Zebre v Glasgow: five-try win sets Warriors up well for Europe

Horne and Hastings lead the way as Italians have no answer to Scots' skills

Adam Hastings scores Glasgow's third try against Zebre. Image: Massimiliano Carnabuci/Fotosport.

Zebre 7

Glasgow Warriors 31

WHEN Dave Rennie looked forward to his team’s remaining two PRO14 games before Europe a couple of weeks ago, he said he had one over-riding objective: “good points”. This win in Parma may have lacked the panache of the previous week’s 50-0 rout of the Southern Kings, but it nonetheless fulfilled the Glasgow head coach’s wishes, providing his team with a maximum haul of five  for the second week running.

The Warriors still have a lot of ground to make up in Conference A after this, their third win in six league outings, but they are definitely heading in the right direction. It was the return of some of their World Cup players that inspired them at home against the Kings, and the reintegration continued successfully here as Fraser Brown, Scott Cummings, Ryan Wilson and Sam Johnson all returned to the fray.

It was a far from perfect performance against Zebre, who made up in defiance what they lacked in finesse, and a dip in energy for a quarter-hour spell in the second half will be a concern for Rennie as he looks ahead to Sale’s visit to Scotstoun next weekend in the first round of Champions Cup pool games. Loosehead prop Oli Kebble could be another concern after he only played the first half here, although the fact the South African was able to sit and watch the second 40 from the stands suggests his withdrawal may only have been temporary.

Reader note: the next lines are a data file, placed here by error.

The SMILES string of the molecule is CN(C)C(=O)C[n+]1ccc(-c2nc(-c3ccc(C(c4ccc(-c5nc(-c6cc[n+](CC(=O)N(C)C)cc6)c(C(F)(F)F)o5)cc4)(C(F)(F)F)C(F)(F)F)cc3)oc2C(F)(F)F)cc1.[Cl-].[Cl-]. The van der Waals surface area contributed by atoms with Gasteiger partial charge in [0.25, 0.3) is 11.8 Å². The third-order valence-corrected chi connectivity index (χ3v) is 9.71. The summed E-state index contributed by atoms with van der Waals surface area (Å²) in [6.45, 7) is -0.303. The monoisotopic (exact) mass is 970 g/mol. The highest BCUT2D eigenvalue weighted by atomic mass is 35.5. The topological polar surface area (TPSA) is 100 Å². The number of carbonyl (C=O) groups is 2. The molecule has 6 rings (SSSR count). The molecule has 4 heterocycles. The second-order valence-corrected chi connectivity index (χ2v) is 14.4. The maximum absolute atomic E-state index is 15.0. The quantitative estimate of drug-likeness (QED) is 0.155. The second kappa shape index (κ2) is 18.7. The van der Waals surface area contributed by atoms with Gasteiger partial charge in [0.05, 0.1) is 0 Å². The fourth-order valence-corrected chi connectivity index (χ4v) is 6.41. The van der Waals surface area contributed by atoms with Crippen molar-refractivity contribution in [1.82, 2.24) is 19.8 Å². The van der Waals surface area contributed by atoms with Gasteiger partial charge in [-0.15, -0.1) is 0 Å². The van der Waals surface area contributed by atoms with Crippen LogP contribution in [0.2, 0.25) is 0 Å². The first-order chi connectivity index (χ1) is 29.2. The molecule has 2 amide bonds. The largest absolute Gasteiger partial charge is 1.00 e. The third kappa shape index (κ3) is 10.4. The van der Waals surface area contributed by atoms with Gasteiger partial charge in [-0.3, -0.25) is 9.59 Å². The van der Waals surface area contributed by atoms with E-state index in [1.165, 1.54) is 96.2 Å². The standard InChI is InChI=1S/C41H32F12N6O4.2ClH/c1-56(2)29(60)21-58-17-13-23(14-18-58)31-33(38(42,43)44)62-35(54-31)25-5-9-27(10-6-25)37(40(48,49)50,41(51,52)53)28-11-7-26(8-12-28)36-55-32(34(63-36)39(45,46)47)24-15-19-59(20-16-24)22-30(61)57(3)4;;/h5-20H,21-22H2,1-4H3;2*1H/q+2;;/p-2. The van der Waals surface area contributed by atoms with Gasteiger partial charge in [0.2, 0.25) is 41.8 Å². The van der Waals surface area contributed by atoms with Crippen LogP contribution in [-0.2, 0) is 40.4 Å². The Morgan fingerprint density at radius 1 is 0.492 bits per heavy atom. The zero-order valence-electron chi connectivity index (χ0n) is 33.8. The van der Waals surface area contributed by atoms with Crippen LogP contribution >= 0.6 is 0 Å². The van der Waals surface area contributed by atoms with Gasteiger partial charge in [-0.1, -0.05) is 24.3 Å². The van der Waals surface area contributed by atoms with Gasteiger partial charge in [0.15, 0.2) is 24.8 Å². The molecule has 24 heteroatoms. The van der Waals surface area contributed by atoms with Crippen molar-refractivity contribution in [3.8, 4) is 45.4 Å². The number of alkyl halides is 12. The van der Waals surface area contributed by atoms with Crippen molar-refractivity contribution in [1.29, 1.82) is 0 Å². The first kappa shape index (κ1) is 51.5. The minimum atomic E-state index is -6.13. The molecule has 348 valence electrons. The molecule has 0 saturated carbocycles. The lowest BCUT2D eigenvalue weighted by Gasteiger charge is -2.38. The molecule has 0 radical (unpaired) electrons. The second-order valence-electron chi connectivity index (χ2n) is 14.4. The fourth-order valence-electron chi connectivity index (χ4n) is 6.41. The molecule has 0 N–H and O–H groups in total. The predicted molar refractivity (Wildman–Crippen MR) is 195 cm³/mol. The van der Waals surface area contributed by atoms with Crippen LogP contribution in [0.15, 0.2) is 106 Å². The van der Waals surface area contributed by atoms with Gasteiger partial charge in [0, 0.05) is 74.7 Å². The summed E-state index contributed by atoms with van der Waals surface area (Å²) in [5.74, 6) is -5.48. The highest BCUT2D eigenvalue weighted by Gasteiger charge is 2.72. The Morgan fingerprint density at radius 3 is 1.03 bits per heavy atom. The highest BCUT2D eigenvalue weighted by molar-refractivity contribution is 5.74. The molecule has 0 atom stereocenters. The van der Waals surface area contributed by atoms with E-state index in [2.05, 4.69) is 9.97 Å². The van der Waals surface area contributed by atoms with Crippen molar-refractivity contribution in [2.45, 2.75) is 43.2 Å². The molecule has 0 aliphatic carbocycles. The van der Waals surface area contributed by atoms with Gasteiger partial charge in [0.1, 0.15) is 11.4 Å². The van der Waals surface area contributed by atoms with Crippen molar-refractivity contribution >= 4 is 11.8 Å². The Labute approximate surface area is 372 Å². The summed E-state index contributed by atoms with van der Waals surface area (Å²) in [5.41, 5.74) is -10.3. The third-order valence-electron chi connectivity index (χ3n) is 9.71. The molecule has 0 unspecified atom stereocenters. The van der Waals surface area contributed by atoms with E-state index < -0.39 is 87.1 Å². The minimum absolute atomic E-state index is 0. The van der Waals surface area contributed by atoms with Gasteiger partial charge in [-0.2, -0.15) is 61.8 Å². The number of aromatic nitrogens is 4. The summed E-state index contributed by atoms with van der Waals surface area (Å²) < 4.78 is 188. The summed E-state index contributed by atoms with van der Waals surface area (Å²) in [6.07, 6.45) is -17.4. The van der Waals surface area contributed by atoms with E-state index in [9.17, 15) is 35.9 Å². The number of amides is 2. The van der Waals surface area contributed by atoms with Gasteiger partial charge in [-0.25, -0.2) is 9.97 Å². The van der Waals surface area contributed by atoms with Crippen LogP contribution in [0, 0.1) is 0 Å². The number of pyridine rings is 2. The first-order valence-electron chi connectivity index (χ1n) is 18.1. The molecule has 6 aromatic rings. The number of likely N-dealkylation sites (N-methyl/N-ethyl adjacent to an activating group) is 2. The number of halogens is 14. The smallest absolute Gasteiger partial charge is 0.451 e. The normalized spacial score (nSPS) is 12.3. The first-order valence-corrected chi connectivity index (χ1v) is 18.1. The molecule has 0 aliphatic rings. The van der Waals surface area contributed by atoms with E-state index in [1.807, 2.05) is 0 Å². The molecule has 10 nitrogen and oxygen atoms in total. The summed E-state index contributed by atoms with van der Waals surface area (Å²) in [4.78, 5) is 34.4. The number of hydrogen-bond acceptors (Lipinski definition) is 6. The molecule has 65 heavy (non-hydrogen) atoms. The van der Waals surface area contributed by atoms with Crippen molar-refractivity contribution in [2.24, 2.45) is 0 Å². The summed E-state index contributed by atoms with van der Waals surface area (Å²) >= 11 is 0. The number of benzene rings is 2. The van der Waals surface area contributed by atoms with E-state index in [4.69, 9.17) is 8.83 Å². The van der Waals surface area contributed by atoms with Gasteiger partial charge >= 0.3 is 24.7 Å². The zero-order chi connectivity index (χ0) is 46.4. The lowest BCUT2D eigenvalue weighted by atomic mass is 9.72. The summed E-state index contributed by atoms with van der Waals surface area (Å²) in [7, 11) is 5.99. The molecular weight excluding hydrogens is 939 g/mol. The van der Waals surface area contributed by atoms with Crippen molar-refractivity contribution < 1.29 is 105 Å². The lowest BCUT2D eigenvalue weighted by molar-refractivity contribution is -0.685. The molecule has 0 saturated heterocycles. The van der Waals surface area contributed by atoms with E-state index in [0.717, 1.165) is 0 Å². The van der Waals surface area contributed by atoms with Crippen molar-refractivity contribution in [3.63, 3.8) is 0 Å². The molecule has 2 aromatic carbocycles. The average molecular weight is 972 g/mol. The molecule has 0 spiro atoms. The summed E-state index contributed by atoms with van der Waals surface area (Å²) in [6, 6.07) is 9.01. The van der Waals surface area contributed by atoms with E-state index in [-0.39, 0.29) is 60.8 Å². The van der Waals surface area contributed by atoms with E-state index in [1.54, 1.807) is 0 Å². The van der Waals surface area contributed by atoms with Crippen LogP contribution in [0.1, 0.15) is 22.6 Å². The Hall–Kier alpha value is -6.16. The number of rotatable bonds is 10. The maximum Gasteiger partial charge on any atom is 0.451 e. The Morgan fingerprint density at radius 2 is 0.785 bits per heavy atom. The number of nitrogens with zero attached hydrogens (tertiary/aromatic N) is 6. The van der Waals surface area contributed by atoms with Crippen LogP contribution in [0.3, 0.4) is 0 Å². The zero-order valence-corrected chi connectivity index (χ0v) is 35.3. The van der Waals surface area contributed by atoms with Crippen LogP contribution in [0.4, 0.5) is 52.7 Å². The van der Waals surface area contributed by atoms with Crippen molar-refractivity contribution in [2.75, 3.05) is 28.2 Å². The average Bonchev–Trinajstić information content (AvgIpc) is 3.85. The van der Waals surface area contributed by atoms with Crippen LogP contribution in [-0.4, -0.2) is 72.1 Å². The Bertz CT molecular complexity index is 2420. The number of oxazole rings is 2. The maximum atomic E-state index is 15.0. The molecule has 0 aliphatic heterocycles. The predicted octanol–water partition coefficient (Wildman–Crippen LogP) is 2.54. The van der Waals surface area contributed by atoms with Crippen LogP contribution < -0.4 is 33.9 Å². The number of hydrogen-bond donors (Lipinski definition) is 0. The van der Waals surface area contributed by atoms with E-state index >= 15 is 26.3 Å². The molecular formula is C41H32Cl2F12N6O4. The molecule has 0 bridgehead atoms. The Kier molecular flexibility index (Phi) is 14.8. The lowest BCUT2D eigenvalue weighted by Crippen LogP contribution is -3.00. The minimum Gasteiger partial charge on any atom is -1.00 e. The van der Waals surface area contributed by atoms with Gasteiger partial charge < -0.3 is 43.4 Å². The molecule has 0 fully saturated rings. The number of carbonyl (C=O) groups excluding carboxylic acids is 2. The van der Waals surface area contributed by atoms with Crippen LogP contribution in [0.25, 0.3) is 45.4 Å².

But, with those caveats in mind, this was on the whole a reassuringly solid display. When it counted, the Warriors were sharper and smarter than their hosts – none more so than George Horne, who set his side on their way to victory with the first two of their five tries. Ratu Tagive and Adam Hastings also touched down before Nick Frisby got the fifth try in the dying minutes, while Hastings added three conversions.

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“It was a bit sloppier than we would have liked it to be, but I  think the boys dug in really well,” the stand-off said. “Zebre are a side that stay in the game really well and are really passionate, and I think that tested our mettle when they scored and I think we did well.”

Glasgow made their superiority count straight from kick-off, and although their initial forays failed to produce any real scoring chances, they eventually took the lead with nearly quarter of an hour on the clock when Horne’s quick thinking and quicker feet saw him score from a tap penalty from just a few metres out. The Zebre defence had been caught napping, and as well as going behind, they also lost blindside Giovanni Licata for the offence on the scrum-half that produced the penalty.

Hastings converted, and although at first the home team made a fair fist of taking the game to their opponents, in the end they went further behind while still a man down. Horne was again the scorer, from first phase off a lineout, with  Brown’s initial burst being carried on by Tagive, who showed some impressive touches on his first start in 20 months.